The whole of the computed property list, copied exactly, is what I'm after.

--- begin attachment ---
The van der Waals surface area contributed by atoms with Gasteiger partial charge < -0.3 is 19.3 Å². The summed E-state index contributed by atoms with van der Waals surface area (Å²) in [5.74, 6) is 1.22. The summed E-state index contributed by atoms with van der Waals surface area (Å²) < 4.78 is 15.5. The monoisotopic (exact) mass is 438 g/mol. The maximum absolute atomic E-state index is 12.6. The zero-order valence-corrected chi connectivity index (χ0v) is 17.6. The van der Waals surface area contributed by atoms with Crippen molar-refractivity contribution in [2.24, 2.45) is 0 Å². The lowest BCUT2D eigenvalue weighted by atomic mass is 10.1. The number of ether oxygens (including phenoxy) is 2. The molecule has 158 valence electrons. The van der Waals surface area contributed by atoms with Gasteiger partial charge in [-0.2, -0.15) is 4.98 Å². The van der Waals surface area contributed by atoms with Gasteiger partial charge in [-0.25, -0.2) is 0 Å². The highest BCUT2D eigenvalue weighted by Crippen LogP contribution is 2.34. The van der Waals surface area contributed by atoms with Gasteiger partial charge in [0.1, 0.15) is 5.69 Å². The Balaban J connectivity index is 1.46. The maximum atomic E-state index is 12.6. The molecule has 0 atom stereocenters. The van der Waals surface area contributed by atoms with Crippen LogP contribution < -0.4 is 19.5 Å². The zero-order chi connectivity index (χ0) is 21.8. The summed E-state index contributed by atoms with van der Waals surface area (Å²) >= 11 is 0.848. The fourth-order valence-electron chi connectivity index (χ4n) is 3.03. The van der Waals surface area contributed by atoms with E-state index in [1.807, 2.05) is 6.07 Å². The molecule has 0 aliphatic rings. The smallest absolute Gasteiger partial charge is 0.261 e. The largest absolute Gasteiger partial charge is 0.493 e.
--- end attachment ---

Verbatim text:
The van der Waals surface area contributed by atoms with Gasteiger partial charge < -0.3 is 19.3 Å². The summed E-state index contributed by atoms with van der Waals surface area (Å²) in [5.74, 6) is 1.22. The summed E-state index contributed by atoms with van der Waals surface area (Å²) < 4.78 is 15.5. The monoisotopic (exact) mass is 438 g/mol. The maximum absolute atomic E-state index is 12.6. The zero-order valence-corrected chi connectivity index (χ0v) is 17.6. The van der Waals surface area contributed by atoms with Crippen molar-refractivity contribution in [2.24, 2.45) is 0 Å². The lowest BCUT2D eigenvalue weighted by atomic mass is 10.1. The number of ether oxygens (including phenoxy) is 2. The molecule has 158 valence electrons. The van der Waals surface area contributed by atoms with Gasteiger partial charge in [-0.2, -0.15) is 4.98 Å². The van der Waals surface area contributed by atoms with Gasteiger partial charge in [-0.25, -0.2) is 0 Å². The highest BCUT2D eigenvalue weighted by Crippen LogP contribution is 2.34. The van der Waals surface area contributed by atoms with Gasteiger partial charge in [0.1, 0.15) is 5.69 Å². The Balaban J connectivity index is 1.46. The maximum atomic E-state index is 12.6. The molecule has 0 atom stereocenters. The van der Waals surface area contributed by atoms with Crippen LogP contribution < -0.4 is 19.5 Å². The zero-order chi connectivity index (χ0) is 21.8. The summed E-state index contributed by atoms with van der Waals surface area (Å²) >= 11 is 0.848. The fourth-order valence-electron chi connectivity index (χ4n) is 3.03. The van der Waals surface area contributed by atoms with E-state index in [1.807, 2.05) is 6.07 Å². The molecule has 0 aliphatic rings. The smallest absolute Gasteiger partial charge is 0.261 e. The largest absolute Gasteiger partial charge is 0.493 e.